Ligand binding strategies of human serum albumin: how can the cargo be utilized?

Chirality. 2010 Jan;22(1):77-87. doi: 10.1002/chir.20709.


Human serum albumin (HSA), being the most abundant carrier protein in blood and a modern day clinical tool for drug delivery, attracts high attention among biologists. Hence, its unfolding/refolding strategies and exogenous/endogenous ligand binding preference are of immense use in therapeutics and clinical biochemistry. Among its fellow proteins albumin is known to carry almost every small molecule. Thus, it is a potential contender for being a molecular cargo/or nanovehicle for clinical, biophysical and industrial purposes. Nonetheless, its structure and function are largely regulated by various chemical and physical factors to accommodate HSA to its functional purpose. This multifunctional protein also possesses enzymatic properties which may be used to convert prodrugs to active therapeutics. This review aims to highlight current overview on the binding strategies of protein to various ligands that may be expected to lead to significant clinical applications.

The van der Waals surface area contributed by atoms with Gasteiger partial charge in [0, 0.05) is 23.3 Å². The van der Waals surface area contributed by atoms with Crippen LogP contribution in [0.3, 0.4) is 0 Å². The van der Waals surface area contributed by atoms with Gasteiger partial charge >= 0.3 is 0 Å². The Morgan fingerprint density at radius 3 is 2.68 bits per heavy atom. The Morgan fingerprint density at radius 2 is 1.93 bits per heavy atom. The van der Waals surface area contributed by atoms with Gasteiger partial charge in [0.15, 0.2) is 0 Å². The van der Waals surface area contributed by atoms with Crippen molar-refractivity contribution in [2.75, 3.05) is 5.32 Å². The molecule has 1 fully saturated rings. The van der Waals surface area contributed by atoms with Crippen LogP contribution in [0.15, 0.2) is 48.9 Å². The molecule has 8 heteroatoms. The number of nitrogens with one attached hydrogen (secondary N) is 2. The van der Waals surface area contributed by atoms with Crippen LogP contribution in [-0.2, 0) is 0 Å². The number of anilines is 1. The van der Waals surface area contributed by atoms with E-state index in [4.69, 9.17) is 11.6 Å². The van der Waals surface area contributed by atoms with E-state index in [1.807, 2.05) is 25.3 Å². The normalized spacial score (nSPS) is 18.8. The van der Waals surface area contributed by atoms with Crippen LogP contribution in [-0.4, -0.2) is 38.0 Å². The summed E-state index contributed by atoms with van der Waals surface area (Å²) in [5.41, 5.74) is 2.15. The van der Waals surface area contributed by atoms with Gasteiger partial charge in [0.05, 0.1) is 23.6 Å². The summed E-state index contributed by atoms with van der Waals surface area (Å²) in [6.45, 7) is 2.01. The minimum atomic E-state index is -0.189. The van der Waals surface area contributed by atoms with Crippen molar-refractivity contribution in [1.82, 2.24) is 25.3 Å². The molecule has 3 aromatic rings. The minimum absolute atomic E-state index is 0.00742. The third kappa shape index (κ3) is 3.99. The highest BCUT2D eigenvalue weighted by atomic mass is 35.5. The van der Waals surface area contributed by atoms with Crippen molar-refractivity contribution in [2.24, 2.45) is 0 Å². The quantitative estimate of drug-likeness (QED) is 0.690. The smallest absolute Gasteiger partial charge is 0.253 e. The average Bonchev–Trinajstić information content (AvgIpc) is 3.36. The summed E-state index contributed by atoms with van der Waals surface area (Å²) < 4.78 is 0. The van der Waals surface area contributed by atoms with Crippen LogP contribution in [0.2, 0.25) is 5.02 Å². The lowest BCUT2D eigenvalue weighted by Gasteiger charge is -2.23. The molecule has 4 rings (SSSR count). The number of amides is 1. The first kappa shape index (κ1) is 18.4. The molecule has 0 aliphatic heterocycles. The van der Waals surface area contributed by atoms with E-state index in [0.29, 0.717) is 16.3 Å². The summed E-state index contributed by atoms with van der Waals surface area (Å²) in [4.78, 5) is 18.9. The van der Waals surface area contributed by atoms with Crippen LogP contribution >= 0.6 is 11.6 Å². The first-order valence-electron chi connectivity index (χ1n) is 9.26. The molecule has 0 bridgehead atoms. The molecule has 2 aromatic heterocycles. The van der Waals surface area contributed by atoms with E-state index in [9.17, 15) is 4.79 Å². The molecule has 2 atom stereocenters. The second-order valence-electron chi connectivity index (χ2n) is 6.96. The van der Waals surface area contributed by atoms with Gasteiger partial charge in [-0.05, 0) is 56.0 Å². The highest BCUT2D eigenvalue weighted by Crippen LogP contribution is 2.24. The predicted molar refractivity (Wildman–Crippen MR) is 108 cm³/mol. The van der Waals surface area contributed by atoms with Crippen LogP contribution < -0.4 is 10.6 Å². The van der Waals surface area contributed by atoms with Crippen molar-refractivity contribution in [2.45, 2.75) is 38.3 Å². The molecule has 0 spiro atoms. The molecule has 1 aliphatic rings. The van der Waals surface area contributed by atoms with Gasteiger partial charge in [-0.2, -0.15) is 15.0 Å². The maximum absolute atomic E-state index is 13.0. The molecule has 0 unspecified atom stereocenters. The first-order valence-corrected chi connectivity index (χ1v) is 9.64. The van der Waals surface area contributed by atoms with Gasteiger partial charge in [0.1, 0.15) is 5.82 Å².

Publication types

  • Research Support, Non-U.S. Gov't
  • Review

MeSH terms

  • Allosteric Regulation
  • Bacterial Proteins / metabolism
  • Crystallography, X-Ray
  • Fatty Acids / metabolism
  • Humans
  • Ligands
  • Metals / metabolism
  • Models, Molecular
  • Pharmaceutical Preparations / metabolism
  • Protein Binding
  • Protein Conformation
  • Serum Albumin / chemistry
  • Serum Albumin / metabolism*
  • Stereoisomerism


  • Bacterial Proteins
  • Fatty Acids
  • Ligands
  • Metals
  • Pharmaceutical Preparations
  • Serum Albumin